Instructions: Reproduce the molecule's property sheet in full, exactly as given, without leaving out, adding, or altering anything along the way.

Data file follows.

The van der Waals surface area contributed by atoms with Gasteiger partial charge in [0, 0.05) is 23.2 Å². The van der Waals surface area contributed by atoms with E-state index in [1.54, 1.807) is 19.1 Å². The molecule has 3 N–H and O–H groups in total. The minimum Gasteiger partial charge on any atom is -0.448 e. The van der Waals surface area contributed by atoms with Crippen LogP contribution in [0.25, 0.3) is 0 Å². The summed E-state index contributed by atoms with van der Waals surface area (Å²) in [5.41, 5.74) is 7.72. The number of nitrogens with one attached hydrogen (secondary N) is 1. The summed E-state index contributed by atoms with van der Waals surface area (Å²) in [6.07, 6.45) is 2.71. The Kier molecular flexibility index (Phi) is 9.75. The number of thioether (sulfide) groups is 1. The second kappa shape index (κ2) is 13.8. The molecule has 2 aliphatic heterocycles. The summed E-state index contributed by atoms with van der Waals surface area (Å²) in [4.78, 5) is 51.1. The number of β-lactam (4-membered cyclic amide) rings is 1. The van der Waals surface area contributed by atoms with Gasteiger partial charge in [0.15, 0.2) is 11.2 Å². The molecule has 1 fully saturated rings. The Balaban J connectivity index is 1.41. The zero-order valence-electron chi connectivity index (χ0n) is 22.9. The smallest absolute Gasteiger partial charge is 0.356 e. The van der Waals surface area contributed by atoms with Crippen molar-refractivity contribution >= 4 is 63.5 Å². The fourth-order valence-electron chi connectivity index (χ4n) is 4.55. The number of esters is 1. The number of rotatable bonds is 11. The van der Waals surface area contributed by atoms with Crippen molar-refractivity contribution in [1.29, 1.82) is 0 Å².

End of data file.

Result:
The van der Waals surface area contributed by atoms with Gasteiger partial charge in [0, 0.05) is 23.2 Å². The van der Waals surface area contributed by atoms with E-state index in [1.54, 1.807) is 19.1 Å². The molecule has 3 N–H and O–H groups in total. The minimum Gasteiger partial charge on any atom is -0.448 e. The van der Waals surface area contributed by atoms with Crippen LogP contribution in [0.25, 0.3) is 0 Å². The summed E-state index contributed by atoms with van der Waals surface area (Å²) in [5.41, 5.74) is 7.72. The number of nitrogens with one attached hydrogen (secondary N) is 1. The summed E-state index contributed by atoms with van der Waals surface area (Å²) in [6.07, 6.45) is 2.71. The Kier molecular flexibility index (Phi) is 9.75. The number of thioether (sulfide) groups is 1. The second kappa shape index (κ2) is 13.8. The molecule has 2 aliphatic heterocycles. The summed E-state index contributed by atoms with van der Waals surface area (Å²) in [4.78, 5) is 51.1. The number of β-lactam (4-membered cyclic amide) rings is 1. The van der Waals surface area contributed by atoms with Gasteiger partial charge in [0.15, 0.2) is 11.2 Å². The molecule has 1 fully saturated rings. The Balaban J connectivity index is 1.41. The zero-order valence-electron chi connectivity index (χ0n) is 22.9. The smallest absolute Gasteiger partial charge is 0.356 e. The van der Waals surface area contributed by atoms with Crippen molar-refractivity contribution >= 4 is 63.5 Å². The fourth-order valence-electron chi connectivity index (χ4n) is 4.55. The number of esters is 1. The number of rotatable bonds is 11. The van der Waals surface area contributed by atoms with Crippen molar-refractivity contribution in [1.29, 1.82) is 0 Å².